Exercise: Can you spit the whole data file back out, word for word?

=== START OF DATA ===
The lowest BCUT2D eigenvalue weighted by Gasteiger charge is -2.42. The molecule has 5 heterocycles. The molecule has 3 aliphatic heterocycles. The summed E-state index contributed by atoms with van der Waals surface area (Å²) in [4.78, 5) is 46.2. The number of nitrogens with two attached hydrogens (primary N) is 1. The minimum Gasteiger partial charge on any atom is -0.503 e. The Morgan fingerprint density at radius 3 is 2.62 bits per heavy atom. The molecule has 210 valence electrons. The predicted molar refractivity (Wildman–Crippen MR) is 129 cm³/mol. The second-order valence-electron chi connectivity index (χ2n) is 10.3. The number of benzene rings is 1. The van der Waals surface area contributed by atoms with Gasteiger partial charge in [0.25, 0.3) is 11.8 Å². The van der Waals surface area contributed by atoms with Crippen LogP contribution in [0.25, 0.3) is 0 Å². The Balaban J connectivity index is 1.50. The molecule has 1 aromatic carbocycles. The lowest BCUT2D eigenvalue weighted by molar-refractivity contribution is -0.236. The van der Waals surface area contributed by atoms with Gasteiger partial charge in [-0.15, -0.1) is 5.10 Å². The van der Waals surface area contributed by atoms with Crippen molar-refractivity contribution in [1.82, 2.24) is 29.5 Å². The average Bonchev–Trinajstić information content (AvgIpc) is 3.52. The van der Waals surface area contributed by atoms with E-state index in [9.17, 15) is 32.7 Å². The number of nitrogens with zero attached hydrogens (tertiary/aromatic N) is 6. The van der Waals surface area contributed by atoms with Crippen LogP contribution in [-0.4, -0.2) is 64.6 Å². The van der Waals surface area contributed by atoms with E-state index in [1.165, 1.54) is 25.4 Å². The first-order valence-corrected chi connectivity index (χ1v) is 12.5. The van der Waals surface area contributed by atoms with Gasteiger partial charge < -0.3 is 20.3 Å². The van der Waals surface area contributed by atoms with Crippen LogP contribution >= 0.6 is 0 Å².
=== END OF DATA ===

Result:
The lowest BCUT2D eigenvalue weighted by Gasteiger charge is -2.42. The molecule has 5 heterocycles. The molecule has 3 aliphatic heterocycles. The summed E-state index contributed by atoms with van der Waals surface area (Å²) in [4.78, 5) is 46.2. The number of nitrogens with two attached hydrogens (primary N) is 1. The minimum Gasteiger partial charge on any atom is -0.503 e. The Morgan fingerprint density at radius 3 is 2.62 bits per heavy atom. The molecule has 210 valence electrons. The predicted molar refractivity (Wildman–Crippen MR) is 129 cm³/mol. The second-order valence-electron chi connectivity index (χ2n) is 10.3. The number of benzene rings is 1. The van der Waals surface area contributed by atoms with Gasteiger partial charge in [0.25, 0.3) is 11.8 Å². The van der Waals surface area contributed by atoms with Crippen LogP contribution in [0.25, 0.3) is 0 Å². The Balaban J connectivity index is 1.50. The molecule has 1 aromatic carbocycles. The lowest BCUT2D eigenvalue weighted by molar-refractivity contribution is -0.236. The van der Waals surface area contributed by atoms with Gasteiger partial charge in [-0.15, -0.1) is 5.10 Å². The van der Waals surface area contributed by atoms with Crippen molar-refractivity contribution in [1.82, 2.24) is 29.5 Å². The average Bonchev–Trinajstić information content (AvgIpc) is 3.52. The van der Waals surface area contributed by atoms with E-state index in [9.17, 15) is 32.7 Å². The number of nitrogens with zero attached hydrogens (tertiary/aromatic N) is 6. The van der Waals surface area contributed by atoms with Crippen LogP contribution in [-0.4, -0.2) is 64.6 Å². The van der Waals surface area contributed by atoms with E-state index in [1.165, 1.54) is 25.4 Å². The first-order valence-corrected chi connectivity index (χ1v) is 12.5. The van der Waals surface area contributed by atoms with Gasteiger partial charge < -0.3 is 20.3 Å². The van der Waals surface area contributed by atoms with Crippen LogP contribution >= 0.6 is 0 Å².